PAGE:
José de Alencar was the greatest Brazilian Romantic author (despite the opinion of the Emperor Dom Pedro II, who once got into a very public "war of words" with the writer and ended up calling him a "son of a priest" lmao). Many of his protagonists were strong and striking women, such as the native Iracema, the prostitute Lucíola and the heiress Aurélia. Among the usual prose about true love, he also criticized women's precarious position in society. In Senhora (the title means "lady" but is also the female version of "master"), Aurélia Camargo is a poor but very pretty girl, who falls in love with the dashing but lazy and materialistic Fernando Seixas. Fernando proposes to her, but later kicks her to the curb and becomes engaged instead to Adelaide, who has a big fat dowry. As fate would have it, Aurélia receives an unexpected inheritance and becomes fabulously wealthy. The naive girl is transformed into a powerful and self-reliant woman, and decides to exact her revenge on the ambitious Fernando. Through her lawyer, she offers her hand in marriage and a dowry more than thrice the size of Adelaide's, with the condition that Fernando would not know her name or see her until after the marriage was performed. He accepts, and after the cerimony, when Aurélia is like "surprise, bitch", Fernando is overjoyed and proclaims he never stopped loving her. And thus takes place one of my favourite exchanges in Brazilian literature, in which she basically calls him a whore:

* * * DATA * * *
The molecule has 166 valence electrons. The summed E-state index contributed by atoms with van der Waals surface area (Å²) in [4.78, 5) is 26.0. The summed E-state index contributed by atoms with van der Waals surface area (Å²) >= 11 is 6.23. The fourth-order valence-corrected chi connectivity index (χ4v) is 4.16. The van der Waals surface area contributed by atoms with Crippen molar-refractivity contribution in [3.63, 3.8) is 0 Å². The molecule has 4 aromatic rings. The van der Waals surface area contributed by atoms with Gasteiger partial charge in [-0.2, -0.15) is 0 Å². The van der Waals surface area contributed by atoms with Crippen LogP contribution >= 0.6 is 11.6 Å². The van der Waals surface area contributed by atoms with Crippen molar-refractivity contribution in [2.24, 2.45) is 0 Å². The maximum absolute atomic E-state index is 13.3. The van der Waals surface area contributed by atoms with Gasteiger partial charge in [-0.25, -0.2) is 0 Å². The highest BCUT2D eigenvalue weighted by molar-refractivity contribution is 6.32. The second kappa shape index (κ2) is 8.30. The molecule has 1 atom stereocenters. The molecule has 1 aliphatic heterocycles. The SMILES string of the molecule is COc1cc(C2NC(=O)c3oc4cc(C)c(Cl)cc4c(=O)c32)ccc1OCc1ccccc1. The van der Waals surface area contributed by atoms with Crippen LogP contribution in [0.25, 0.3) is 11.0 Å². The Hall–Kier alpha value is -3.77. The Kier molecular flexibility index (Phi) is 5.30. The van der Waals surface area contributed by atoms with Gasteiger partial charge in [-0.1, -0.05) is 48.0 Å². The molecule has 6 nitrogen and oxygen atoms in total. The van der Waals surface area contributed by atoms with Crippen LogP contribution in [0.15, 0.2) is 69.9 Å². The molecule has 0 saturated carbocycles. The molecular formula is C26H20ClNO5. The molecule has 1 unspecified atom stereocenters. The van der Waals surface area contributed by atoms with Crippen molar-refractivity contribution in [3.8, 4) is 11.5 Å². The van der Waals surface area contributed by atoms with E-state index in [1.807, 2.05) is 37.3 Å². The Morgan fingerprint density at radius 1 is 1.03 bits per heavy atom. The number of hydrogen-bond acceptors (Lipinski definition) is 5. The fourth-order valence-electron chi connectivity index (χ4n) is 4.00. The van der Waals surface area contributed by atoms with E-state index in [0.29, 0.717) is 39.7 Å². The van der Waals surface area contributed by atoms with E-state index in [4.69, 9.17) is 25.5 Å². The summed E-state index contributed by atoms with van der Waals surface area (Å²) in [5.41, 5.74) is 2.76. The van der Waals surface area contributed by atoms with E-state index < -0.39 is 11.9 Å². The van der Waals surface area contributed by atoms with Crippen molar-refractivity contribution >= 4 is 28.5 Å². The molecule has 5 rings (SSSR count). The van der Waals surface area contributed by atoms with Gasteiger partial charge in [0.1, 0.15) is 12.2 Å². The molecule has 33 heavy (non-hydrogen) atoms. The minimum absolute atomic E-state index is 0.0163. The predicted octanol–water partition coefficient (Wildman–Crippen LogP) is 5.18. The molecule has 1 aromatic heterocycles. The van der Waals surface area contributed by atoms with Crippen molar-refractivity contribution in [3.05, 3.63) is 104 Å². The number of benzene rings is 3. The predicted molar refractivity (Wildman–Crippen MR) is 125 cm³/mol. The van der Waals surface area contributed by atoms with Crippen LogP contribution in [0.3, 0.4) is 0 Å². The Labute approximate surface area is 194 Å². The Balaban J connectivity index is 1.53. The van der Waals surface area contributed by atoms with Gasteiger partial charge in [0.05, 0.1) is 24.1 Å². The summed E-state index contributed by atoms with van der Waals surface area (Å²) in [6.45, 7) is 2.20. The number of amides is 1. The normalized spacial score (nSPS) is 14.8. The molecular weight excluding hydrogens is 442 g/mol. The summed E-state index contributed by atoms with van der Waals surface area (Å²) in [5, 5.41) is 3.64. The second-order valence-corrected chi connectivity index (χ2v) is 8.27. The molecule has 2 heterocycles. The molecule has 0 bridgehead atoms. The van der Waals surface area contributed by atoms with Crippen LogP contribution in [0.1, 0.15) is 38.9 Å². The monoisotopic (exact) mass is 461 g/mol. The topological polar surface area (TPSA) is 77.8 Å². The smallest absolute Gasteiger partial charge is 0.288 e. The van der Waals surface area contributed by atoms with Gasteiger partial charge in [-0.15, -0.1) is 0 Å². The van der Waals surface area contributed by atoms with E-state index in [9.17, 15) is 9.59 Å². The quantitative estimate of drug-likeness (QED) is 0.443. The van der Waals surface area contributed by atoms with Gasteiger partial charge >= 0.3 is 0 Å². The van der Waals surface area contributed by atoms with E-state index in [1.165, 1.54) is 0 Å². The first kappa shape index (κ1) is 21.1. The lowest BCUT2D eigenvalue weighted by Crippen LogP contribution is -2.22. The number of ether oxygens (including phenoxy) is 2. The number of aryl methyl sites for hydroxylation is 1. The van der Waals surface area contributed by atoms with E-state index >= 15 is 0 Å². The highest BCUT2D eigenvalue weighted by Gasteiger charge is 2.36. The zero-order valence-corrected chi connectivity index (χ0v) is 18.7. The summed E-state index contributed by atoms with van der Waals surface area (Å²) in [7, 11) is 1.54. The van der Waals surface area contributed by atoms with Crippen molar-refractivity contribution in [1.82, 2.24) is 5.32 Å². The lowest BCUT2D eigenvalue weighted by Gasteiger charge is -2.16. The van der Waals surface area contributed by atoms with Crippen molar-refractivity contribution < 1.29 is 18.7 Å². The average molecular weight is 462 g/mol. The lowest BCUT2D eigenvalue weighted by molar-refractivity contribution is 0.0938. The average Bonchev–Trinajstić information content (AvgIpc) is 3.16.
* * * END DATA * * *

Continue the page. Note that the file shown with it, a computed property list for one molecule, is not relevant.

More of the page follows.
"A sold man, yes; there is no other name for it. I am rich, very rich, I am a millionaire; I needed a husband, a useless trapping indispensable to respectable women. You were in the market; I bought you. You cost me 100 thousand mil-réis, it was cheap; you sold yourself short. I would have given double, triple, all my wealth for this moment".
You just don't see romantic heroines like this anymore. She is not about to forgive Fernando for humiliating her so easily, and if he wants to prove to her that he loves her, he's going to actually have to work for something in his life. In Senhora, Alencar criticizes the custom of the marriage of convenience and the institution of the dowry, exalts the virtues of honest labour and, of course, the redeeming power of love.
Dom Casmurro, by Machado de Assis (1900)
The greatest Brazilian writer of all time was no aristocrat with a fancy European education. His father was the son of freed slaves, and his mother was a Portuguese washerwoman. Machado was a mulatto, born in a time when slavery was still widespread in Brazil, and his education was patchy, but he read extensively and became an extremely cultivated man. He was recognized as a great author in his lifetime and was even knighted by the Emperor Dom Pedro II.